The Motion before the House is for the adjournment of the Debate and not the Third Reading. The speech of the hon. Member shows that there will be no advantage in postponing the Third Reading. As regards the Motion for Adjournment, I am sure the hon. Member for Wolverhampton will not expect me to debate the merits of the question. As the House is about to adjourn for this part of the Session at an early date, I wish to point out that this question 966 is one of urgency as to whether this Bill can be placed on the Statute Book before the Adjournment. It will be a matter of serious moment to the Port Authority if the measure has to be postponed until the autumn. This Bill has been before a Committee of the House of Commons, and it has still to go to a Committee of the House of Lords, where they will be able to consider this point. I hope that, under these circumstances, the House will reject the Motion for Adjournment, and allow us to proceed with the Third Reading.
Mr. ERNEST POLLOCK
I wish to support the Motion for the Adjournment of the Debate by way of protest upon this extremely important matter. I think my hon. Friend is right in moving the adjournment of the Debate instead of taking a Division on the Third Reading. A great many of us would be in favour of large portions of this Bill, but we have not had an opportunity of having this particular matter fully ventilated. This is a question of very serious importance to a large district in England——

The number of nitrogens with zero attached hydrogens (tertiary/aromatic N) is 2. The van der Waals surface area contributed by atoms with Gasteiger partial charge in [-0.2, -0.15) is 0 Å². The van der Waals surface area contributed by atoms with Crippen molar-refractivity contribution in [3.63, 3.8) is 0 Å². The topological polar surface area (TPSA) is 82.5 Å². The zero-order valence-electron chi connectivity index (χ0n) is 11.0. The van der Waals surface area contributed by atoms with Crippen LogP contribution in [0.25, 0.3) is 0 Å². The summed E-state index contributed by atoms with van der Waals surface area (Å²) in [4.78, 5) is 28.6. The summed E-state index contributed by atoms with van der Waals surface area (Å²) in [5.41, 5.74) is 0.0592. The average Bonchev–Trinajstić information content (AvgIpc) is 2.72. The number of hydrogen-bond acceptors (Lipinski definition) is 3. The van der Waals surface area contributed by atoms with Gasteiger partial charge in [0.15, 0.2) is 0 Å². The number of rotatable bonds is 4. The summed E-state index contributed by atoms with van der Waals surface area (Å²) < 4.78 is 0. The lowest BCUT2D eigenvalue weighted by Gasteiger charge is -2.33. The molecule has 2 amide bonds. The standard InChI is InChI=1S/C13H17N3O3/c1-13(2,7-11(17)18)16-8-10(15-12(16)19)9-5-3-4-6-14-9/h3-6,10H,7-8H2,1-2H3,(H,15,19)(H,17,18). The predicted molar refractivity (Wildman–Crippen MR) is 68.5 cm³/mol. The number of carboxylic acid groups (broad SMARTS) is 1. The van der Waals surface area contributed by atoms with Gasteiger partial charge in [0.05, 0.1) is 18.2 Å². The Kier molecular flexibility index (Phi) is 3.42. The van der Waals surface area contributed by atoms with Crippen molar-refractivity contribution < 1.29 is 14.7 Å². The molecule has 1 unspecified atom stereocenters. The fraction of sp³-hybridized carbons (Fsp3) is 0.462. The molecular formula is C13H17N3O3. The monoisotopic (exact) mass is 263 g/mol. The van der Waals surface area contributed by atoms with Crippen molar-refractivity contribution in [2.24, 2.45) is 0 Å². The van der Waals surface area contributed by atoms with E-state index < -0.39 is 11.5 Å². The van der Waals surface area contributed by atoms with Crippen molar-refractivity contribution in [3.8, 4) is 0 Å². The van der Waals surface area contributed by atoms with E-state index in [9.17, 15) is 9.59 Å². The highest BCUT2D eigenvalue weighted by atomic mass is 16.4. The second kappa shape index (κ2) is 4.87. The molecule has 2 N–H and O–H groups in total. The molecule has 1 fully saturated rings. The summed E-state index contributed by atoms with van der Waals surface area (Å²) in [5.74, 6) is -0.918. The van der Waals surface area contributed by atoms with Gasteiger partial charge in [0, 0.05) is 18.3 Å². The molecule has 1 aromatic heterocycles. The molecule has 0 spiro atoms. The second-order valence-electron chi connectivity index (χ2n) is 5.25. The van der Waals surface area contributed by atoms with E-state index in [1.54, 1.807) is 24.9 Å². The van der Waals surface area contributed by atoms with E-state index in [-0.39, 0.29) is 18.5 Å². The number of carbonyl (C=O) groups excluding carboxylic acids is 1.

§ Mr. SPEAKER
The hon. Member is not entitled to go into the merits of the question. The only question before the House is whether or not the Debate shall be adjourned.
The reason why the House should adjourn is that a very important matter which ought to be fully dealt with at some point by the House has not yet had the opportunity of being considered. The question which the hon. Member for Wolverhampton has dealt with so eloquently is one on which I desire to support him, and I do so on the same grounds and from the same point of view. The Bill which is now being debated is one which has disappointed those who have put their trust in the hope that they would be able to obtain the fulfilment of their expectations. In the interests of the importance of this question I think this Debate should be adjourned in order that an opportunity may be given for further considering the extremely important question which has been raised. Inasmuch as the hon. Member for Wolverhampton was allowed to speak somewhat generally upon the matter, perhaps it will be best for me to say he has covered the ground that I should desire to follow, and, without trespassing any further upon the House, I should like to say that, whenever the opportunity does come, I should desire to support him, and I support him now.